Marcel the Shell with shoes on2022.
Dean Fleischer Camp directs.
With Jenny Slate, Dean Fleischer-Camp, Isabella Rossellini, Thomas Mann, Rosa Salazar, Lesley Stahl, Nathan Fielder, Andy Richter, Sarah Thyre, Jessi Klein and Peter Bonerz.
Feature adaptation of the animated short interviewing a mollusk named Marcel.
You don’t see that every day: A24 for the whole family.
Based on a YouTube series (Both were directed by Dean Fleischer-Camp with Jenny Slate co-writing and providing the voice of the undeniably cute mollusk named Marcel, here joined by other writers including Elizabeth Holm and Nick Paley). Marcel the Shell with shoes on appears to be taking the webisode structure and converting it into a fully realized, feature-length narrative form. Creators Dean Fleischer-Camp and Jenny Slate run the gamut of emotions, ranging from hysterical laughter, surprisingly poignant thematic moments, and heartbreaking devastation that also quickly puts the heart back together in logically understandable ways. Perhaps most of all, it’s refreshing to see stop-motion animation regaining the spotlight while also being beautifully blended with live-action, hopefully encouraging younger viewers to broaden their horizons beyond the CGI that regularly inflates multiplexes.
Since I wasn’t part of this YouTube sensation, Marcel the Shell with shoes on indeed came with an extra pinch of charm for this reviewer. Voiced by Jenny Slate, he is a 1 inch tall, anthropomorphic, talking seashell with an enlarged eyeball and a pair of red shoes that would make Sonic the Hedgehog jealous. He lives with his grandmother, Connie (Isabella Rossellini), who found a way to tend a garden with a fork (to give you an idea of how imaginatively detailed these lives are). There were more grenades, too, until a quarreling couple got into another verbal argument, breaking up for good and starting a chain of events that separated Marcel and Connie from their clan.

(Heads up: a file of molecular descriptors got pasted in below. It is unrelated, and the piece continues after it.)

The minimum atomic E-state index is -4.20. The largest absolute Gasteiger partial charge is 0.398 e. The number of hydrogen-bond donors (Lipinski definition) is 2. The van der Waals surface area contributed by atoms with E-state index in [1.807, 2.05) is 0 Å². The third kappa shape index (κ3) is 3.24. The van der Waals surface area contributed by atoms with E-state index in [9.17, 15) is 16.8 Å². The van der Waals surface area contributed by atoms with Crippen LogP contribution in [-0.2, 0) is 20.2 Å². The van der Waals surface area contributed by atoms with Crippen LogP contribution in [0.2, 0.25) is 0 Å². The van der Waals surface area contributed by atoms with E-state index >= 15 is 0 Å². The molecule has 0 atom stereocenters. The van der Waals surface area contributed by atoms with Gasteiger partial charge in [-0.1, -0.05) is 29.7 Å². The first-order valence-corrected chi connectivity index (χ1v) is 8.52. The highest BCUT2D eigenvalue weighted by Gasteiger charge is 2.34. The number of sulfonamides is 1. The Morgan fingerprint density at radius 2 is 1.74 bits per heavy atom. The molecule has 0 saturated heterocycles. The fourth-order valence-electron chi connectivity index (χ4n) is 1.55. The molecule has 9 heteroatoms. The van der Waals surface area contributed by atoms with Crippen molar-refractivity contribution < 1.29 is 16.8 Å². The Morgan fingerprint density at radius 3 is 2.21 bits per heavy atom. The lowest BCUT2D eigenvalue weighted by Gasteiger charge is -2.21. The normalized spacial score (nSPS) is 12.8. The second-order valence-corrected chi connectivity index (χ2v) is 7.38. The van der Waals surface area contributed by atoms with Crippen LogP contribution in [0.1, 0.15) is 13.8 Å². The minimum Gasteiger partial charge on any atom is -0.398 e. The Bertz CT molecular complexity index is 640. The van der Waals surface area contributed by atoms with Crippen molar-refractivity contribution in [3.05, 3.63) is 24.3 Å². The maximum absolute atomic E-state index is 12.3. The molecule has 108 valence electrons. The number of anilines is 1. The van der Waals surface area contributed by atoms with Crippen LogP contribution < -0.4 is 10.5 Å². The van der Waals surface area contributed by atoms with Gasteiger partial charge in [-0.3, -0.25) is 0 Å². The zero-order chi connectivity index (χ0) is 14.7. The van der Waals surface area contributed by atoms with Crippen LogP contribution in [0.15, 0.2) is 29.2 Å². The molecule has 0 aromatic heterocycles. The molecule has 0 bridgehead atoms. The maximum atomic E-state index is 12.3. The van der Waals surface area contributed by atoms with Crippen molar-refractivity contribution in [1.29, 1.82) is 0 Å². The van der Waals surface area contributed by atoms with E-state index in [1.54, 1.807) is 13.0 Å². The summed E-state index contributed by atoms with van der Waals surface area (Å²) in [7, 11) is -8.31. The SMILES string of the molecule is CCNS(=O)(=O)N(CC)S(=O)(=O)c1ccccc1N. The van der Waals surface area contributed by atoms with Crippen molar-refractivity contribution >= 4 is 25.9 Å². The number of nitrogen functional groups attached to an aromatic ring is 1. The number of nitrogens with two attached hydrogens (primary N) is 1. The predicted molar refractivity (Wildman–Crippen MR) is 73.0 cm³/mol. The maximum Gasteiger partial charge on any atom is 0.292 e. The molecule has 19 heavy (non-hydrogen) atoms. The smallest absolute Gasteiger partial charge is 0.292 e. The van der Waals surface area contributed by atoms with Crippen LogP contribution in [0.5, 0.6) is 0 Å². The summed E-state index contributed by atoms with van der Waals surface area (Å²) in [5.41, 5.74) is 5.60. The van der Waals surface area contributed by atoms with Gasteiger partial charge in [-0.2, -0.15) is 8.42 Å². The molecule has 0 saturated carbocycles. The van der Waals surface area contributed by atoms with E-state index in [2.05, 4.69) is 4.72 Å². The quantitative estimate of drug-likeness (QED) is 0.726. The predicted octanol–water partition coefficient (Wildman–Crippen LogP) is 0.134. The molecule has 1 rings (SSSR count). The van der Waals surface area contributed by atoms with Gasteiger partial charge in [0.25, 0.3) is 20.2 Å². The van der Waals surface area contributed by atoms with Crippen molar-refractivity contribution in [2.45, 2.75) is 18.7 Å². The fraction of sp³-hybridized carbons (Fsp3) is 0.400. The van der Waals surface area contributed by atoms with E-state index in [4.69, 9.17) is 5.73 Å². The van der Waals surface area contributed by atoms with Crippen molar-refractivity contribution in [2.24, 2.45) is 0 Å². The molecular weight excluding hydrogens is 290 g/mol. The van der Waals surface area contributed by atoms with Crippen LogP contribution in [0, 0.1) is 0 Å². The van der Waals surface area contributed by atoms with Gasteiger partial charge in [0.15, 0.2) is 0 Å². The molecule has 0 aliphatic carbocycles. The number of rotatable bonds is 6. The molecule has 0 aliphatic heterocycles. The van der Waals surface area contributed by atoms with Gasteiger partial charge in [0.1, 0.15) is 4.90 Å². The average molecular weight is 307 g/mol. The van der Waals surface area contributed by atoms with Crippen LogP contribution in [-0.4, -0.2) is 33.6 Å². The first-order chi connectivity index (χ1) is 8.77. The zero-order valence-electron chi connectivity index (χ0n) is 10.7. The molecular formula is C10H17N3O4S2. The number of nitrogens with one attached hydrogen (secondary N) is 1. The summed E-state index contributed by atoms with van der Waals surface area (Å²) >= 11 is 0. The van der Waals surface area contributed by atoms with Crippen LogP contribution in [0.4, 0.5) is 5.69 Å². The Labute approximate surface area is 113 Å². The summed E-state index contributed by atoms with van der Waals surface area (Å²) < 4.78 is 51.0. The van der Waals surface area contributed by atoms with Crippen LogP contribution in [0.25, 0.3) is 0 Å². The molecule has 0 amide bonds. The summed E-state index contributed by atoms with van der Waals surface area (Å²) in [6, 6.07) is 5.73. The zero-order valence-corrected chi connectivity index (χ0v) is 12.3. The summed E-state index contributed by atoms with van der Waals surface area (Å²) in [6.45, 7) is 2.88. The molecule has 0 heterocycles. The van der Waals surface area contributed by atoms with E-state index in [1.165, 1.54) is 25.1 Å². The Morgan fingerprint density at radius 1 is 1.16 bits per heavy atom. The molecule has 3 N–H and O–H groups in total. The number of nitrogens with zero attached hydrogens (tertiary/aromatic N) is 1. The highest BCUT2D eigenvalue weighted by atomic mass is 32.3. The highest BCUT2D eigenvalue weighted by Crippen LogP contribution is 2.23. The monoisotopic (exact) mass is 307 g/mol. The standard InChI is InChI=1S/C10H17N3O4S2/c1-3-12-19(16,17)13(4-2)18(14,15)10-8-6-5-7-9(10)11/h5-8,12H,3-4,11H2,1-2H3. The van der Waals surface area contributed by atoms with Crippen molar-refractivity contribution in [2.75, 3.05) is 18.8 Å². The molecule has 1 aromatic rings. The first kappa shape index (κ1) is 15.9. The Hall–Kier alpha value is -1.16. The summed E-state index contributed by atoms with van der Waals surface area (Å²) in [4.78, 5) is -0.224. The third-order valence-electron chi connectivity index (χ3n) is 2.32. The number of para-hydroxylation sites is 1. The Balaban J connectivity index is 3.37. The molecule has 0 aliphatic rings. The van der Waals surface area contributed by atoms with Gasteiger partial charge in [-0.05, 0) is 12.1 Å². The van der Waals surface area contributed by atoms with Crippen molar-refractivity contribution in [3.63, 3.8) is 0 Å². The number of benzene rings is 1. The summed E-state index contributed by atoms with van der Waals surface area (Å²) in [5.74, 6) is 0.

The above events have led to the house being turned into an Airbnb (many of the jokes involve fish out of water teaching Marcel certain things, except it’s funny here), where the film’s director, Dean Fleischer-Camp , has taken up residence and is making up for the lack of social life by documenting Marcel, which inevitably leads to YouTube fame. And while the jokes are consistently funny (it’s amazing how Jenny Slate can pause between heartbreaking lines just to deliver another punchline, which sometimes happens up to three times in a row and gets everyone laughing), once Marcel the Shell with shoes on into a story about what makes a positive community without losing its comedic spine, that’s when the plot starts to get great.
In typical social media fashion, people become obsessed with Marcel. But not with finding his family. No, they care more about finding his current home and taking selfies outside to further their insipid interests and online popularity gains. It hurts Marcel so much that he gets scared when his favorite show offers him a chance to 60 minutesto conduct an interview that could provide new leads to reunite him with his family.
However, this is definitely not a plot-centric film; most Marcel the Shell with shoes on is to follow his everyday life (complete with the goofy documentary interviews in which the subject and filmmaker lovingly tease each other) and the whimsical existence he eke out with his last remaining family member. It’s about how life changes, sometimes for the worse and sometimes for the better. Jenny Slate’s voiceover performance is endlessly charming and I genuinely hope this becomes an A24 franchise.
Flickering Myth Rating – Movie: ★★★★ / Movie: ★★★★
Robert Kojder is a member of the Chicago Film Critics Association and the Critics Choice Association. He is also the editor of Flickering Myth Reviews. Check here for new reviews, follow mine Twitter or letterboxd or email me at [email protected]